The Germans shoot at the landing gliders with machine guns.

Airborne landings on Tuesday, September 19: target shooting for the Germans

in Oosterbeek/September 19

Part of the Polish Airborne Brigade landed near Arnhem on Tuesday, September 19. The Poles found themselves in the middle of heavy fighting between the British and Germans around the landing site.

Originally, the entire 1st Polish Airborne Brigade was supposed to land near Arnhem that day. But because the weather was too bad at most airfields in England, the majority of the Polish paratroopers remained on the ground on Tuesday, September 19. It was unsafe for the cumbersome and slow C-47 transport planes to take off and fly in formation.

Only 44 gliders carrying the Polish anti-tank company and British troops, who due to various circumstances had not ended up in Arnhem, took off from southern airfields where the weather cleared. Not all of these planes reached Arnhem.

“We had no choice but to watch in amazement as our friends faced certain death.”

Due to problems, seven Horsa gliders had to make an emergency landing in England, on the North Sea or in Belgium. Over the Netherlands, one glider received a direct hit from German anti-aircraft fire, while anti-aircraft fire destroyed the tow cable of six other horsas.

Ultimately, thirty gliders reached landing zone LZ-L, south of the Amsterdamseweg and north of Oosterbeek. Nowadays we find the Papendal golf club on the site of this landing zone.

Just east of the Polish landing zone, there was heavy fighting that morning between the British 4th Parachute Brigade and German troops. The heavily armed Germans of the 9th SS Armored Division had inflicted heavy losses on the British and in the early afternoon the remainder of the 4th Parachute Brigade was therefore withdrawn south to the relative safety of Oosterbeek.

This withdrawal left the Germans free to advance further west, where the King’s Own Scottish Borders (KOSB) battalion protected the landing area.

When the gliders approached around 4 p.m. that afternoon, the KOSB troops could not prevent the Germans from firing at the planes with everything they had at their disposal. The chaplain of the Regiment Glider Pilots wrote about the landing:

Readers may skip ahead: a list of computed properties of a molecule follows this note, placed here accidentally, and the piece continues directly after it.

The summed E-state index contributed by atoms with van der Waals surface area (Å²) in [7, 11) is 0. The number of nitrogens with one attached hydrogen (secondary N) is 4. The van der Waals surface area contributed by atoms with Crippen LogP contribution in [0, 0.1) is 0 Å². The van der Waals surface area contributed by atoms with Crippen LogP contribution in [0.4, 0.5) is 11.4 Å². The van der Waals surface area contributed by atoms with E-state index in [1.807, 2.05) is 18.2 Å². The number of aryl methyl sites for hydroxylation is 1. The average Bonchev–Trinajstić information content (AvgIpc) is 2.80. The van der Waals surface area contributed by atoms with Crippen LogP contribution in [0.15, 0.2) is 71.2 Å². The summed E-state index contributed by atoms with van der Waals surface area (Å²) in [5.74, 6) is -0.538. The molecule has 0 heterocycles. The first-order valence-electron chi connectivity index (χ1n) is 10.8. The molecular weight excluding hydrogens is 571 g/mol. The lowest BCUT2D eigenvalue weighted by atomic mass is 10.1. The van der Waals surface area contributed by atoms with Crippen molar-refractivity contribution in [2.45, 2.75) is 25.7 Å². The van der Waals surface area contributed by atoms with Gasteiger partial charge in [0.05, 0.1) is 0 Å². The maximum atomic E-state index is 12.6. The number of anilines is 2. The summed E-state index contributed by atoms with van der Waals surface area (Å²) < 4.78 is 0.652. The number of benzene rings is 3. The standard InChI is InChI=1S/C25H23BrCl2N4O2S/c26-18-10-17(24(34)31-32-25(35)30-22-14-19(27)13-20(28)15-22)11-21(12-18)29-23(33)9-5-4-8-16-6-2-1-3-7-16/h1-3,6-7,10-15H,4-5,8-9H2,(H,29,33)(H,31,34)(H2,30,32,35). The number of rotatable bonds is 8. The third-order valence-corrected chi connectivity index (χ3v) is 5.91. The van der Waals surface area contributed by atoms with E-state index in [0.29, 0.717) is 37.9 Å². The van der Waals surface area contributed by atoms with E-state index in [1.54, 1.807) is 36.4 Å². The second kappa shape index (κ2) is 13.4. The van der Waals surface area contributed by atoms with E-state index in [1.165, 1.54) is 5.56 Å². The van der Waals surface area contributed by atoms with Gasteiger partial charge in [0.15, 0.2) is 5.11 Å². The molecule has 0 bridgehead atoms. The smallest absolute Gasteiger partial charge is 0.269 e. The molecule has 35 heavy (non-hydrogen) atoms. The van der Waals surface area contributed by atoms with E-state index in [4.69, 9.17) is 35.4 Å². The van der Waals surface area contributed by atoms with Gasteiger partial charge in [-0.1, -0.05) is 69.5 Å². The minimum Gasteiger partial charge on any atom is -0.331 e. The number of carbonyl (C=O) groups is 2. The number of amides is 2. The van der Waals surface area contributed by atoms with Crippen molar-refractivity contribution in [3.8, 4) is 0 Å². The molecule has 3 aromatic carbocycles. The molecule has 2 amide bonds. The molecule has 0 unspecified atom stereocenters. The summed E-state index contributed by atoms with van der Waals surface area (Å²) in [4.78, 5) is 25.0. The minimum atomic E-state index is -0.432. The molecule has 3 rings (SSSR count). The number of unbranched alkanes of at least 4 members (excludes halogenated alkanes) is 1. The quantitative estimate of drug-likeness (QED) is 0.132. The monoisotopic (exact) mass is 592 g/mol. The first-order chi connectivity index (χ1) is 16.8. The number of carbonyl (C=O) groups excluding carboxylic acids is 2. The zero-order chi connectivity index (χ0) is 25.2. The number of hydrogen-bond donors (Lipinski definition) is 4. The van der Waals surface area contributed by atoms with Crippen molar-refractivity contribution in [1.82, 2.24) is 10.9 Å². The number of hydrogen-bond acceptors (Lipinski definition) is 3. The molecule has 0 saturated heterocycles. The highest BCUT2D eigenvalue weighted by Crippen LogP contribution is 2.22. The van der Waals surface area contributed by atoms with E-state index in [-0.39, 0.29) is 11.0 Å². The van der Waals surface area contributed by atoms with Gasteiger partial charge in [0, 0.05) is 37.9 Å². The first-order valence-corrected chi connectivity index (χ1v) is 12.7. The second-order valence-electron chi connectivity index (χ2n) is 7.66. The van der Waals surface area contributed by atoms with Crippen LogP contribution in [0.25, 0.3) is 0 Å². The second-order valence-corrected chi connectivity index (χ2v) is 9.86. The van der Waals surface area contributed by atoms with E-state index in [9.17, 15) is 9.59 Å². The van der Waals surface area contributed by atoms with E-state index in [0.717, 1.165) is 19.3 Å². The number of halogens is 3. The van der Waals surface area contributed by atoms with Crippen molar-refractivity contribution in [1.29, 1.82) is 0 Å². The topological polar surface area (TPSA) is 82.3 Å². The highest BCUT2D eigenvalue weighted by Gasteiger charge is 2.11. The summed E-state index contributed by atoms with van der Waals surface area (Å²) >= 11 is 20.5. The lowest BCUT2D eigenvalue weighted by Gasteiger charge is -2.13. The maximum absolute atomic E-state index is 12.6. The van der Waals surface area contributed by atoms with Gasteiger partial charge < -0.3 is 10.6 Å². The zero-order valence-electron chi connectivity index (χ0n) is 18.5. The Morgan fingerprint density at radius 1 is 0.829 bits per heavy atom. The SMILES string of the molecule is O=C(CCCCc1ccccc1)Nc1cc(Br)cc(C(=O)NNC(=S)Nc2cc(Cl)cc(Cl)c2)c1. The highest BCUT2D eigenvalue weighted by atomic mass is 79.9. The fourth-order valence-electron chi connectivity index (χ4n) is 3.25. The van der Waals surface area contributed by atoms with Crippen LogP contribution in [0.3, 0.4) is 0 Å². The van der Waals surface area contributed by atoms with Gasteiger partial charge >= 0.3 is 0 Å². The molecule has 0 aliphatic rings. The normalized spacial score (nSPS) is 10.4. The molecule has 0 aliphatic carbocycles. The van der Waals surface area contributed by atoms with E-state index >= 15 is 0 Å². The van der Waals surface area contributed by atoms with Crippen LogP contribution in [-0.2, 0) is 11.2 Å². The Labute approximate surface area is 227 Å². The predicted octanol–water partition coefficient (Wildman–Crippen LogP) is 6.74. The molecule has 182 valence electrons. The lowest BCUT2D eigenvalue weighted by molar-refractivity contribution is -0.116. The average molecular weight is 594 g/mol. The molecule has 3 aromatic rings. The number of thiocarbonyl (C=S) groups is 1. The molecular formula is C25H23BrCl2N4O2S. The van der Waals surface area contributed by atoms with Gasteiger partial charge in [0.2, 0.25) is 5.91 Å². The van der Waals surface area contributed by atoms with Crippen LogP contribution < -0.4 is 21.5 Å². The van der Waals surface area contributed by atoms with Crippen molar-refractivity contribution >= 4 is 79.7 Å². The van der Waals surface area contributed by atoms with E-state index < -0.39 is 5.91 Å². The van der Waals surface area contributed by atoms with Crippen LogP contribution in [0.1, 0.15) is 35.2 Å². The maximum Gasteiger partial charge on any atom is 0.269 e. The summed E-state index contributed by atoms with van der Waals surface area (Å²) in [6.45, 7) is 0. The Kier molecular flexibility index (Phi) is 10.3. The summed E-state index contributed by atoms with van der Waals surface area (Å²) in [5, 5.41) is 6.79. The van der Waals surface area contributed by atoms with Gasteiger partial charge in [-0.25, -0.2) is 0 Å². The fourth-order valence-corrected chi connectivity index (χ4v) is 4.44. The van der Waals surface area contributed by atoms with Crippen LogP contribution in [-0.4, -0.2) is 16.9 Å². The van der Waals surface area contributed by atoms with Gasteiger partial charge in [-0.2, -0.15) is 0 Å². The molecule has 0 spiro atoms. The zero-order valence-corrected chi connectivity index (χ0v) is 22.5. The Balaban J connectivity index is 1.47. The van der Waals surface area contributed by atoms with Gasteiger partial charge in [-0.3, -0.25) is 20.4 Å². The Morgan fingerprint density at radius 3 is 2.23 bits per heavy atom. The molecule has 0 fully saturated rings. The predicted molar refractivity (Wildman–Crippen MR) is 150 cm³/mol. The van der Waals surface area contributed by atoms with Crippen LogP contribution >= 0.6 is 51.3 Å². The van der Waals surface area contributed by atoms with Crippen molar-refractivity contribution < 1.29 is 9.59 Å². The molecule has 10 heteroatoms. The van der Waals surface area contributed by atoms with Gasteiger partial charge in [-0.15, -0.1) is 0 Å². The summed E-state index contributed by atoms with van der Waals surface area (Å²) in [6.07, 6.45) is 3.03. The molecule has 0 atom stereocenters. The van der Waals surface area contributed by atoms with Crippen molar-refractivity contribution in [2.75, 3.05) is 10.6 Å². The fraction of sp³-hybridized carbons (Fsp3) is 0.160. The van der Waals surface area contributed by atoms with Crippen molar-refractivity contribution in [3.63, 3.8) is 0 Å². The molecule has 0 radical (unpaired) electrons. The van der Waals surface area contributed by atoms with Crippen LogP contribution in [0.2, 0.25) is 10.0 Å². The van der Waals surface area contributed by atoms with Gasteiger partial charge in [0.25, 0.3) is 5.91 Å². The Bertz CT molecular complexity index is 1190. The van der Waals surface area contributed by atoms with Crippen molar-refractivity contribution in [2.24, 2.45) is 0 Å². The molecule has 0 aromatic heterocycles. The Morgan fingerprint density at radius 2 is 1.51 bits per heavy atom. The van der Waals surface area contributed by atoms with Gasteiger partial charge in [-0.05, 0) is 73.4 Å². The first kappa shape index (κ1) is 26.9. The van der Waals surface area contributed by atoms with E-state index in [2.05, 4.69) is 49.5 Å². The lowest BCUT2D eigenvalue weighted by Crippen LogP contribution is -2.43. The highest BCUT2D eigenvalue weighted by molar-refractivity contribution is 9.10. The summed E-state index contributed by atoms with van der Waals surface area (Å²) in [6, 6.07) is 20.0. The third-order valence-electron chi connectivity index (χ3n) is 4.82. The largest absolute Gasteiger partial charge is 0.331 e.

“We had no choice but to watch in amazement as our friends faced certain death. We watched the terrible tragedy in anguish. It was extremely heroic. It now dawned on us that we were encountering heavy resistance.”

Because the landing of the Poles was accompanied by the withdrawal of the 10th Battalion of the 4th Parachute Brigade, this quickly led to chaotic scenes. Troops of the 10th Battalion retreated through the open field while around them the gliders were unloaded and German troops fired.

“It was absolute hell,” said Major Lindley of the 10th Battalion. “The Germans had surrounded the open area with anti-aircraft guns and machine guns. The Poles suddenly started shooting everywhere.”

Captain Nick Hammer: “There was almost panic when the Germans advanced behind us. I saw a German vehicle driving towards a glider from the forest. It fired straight into the glider. Horrible to see.”

In the confusion, some gliders had their cargoes abandoned as the British and Poles retreated south.

At that moment, A Company of the KOSB encountered problems on the north side of the landing area. Immediately after the landing of the gliders, the company had to withdraw in a southerly direction. However, for unknown reasons, the British walked to the east, parallel to the Amsterdamseweg.

Private Wilf Bell describes what happened next:
“Suddenly two Germans, possibly officers, emerged from the woods ahead. About 200 meters from us. They shouted in English: “Put down your weapons!” A large number of Germans then deliberately showed themselves. They were heavily armed. We were surrounded on three sides.”

Most of A Company’s soldiers surrendered. About thirty British who were in the rear managed to escape captivity.

German war photographers were quick to photograph the hundreds of captured British soldiers that day. For the German propaganda department, these were welcome images after the defeat in Normandy: the German army had not yet been defeated.

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